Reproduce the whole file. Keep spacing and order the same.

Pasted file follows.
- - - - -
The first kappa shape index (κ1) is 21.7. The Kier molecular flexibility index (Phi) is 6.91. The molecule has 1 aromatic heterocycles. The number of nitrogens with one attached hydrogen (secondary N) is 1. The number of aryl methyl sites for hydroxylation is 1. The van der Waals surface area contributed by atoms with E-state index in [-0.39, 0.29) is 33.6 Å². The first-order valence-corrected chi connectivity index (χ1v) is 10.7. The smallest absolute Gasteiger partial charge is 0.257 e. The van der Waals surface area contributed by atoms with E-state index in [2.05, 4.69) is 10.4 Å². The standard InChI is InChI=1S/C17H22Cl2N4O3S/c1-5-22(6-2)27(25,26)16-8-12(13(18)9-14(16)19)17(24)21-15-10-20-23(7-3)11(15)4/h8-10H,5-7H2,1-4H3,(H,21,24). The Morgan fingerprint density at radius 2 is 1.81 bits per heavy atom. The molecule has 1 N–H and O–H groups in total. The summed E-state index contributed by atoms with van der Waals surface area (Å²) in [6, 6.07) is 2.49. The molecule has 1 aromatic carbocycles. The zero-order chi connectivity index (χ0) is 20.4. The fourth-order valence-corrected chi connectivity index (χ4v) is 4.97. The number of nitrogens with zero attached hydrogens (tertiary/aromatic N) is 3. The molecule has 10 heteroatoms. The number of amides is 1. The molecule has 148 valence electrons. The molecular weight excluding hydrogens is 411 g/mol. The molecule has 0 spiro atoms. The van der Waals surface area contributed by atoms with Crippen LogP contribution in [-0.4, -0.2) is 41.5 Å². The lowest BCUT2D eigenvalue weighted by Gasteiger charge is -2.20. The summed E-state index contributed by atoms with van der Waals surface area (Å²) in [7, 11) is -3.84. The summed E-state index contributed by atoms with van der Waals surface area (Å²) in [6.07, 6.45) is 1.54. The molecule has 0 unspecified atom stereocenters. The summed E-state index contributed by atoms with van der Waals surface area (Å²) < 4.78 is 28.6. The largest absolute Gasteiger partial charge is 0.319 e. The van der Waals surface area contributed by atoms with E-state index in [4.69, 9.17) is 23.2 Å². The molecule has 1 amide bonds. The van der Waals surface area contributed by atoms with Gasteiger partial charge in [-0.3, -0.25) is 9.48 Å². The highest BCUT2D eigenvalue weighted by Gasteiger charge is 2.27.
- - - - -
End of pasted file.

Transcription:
The first kappa shape index (κ1) is 21.7. The Kier molecular flexibility index (Phi) is 6.91. The molecule has 1 aromatic heterocycles. The number of nitrogens with one attached hydrogen (secondary N) is 1. The number of aryl methyl sites for hydroxylation is 1. The van der Waals surface area contributed by atoms with E-state index in [-0.39, 0.29) is 33.6 Å². The first-order valence-corrected chi connectivity index (χ1v) is 10.7. The smallest absolute Gasteiger partial charge is 0.257 e. The van der Waals surface area contributed by atoms with E-state index in [2.05, 4.69) is 10.4 Å². The standard InChI is InChI=1S/C17H22Cl2N4O3S/c1-5-22(6-2)27(25,26)16-8-12(13(18)9-14(16)19)17(24)21-15-10-20-23(7-3)11(15)4/h8-10H,5-7H2,1-4H3,(H,21,24). The Morgan fingerprint density at radius 2 is 1.81 bits per heavy atom. The molecule has 1 N–H and O–H groups in total. The summed E-state index contributed by atoms with van der Waals surface area (Å²) in [6, 6.07) is 2.49. The molecule has 1 aromatic carbocycles. The zero-order chi connectivity index (χ0) is 20.4. The fourth-order valence-corrected chi connectivity index (χ4v) is 4.97. The number of nitrogens with zero attached hydrogens (tertiary/aromatic N) is 3. The molecule has 10 heteroatoms. The number of amides is 1. The molecule has 148 valence electrons. The molecular weight excluding hydrogens is 411 g/mol. The molecule has 0 spiro atoms. The van der Waals surface area contributed by atoms with Crippen LogP contribution in [-0.4, -0.2) is 41.5 Å². The lowest BCUT2D eigenvalue weighted by Gasteiger charge is -2.20. The summed E-state index contributed by atoms with van der Waals surface area (Å²) in [7, 11) is -3.84. The summed E-state index contributed by atoms with van der Waals surface area (Å²) in [6.07, 6.45) is 1.54. The molecule has 0 unspecified atom stereocenters. The summed E-state index contributed by atoms with van der Waals surface area (Å²) < 4.78 is 28.6. The largest absolute Gasteiger partial charge is 0.319 e. The van der Waals surface area contributed by atoms with E-state index in [4.69, 9.17) is 23.2 Å². The molecule has 1 amide bonds. The van der Waals surface area contributed by atoms with Gasteiger partial charge in [-0.3, -0.25) is 9.48 Å². The highest BCUT2D eigenvalue weighted by Gasteiger charge is 2.27.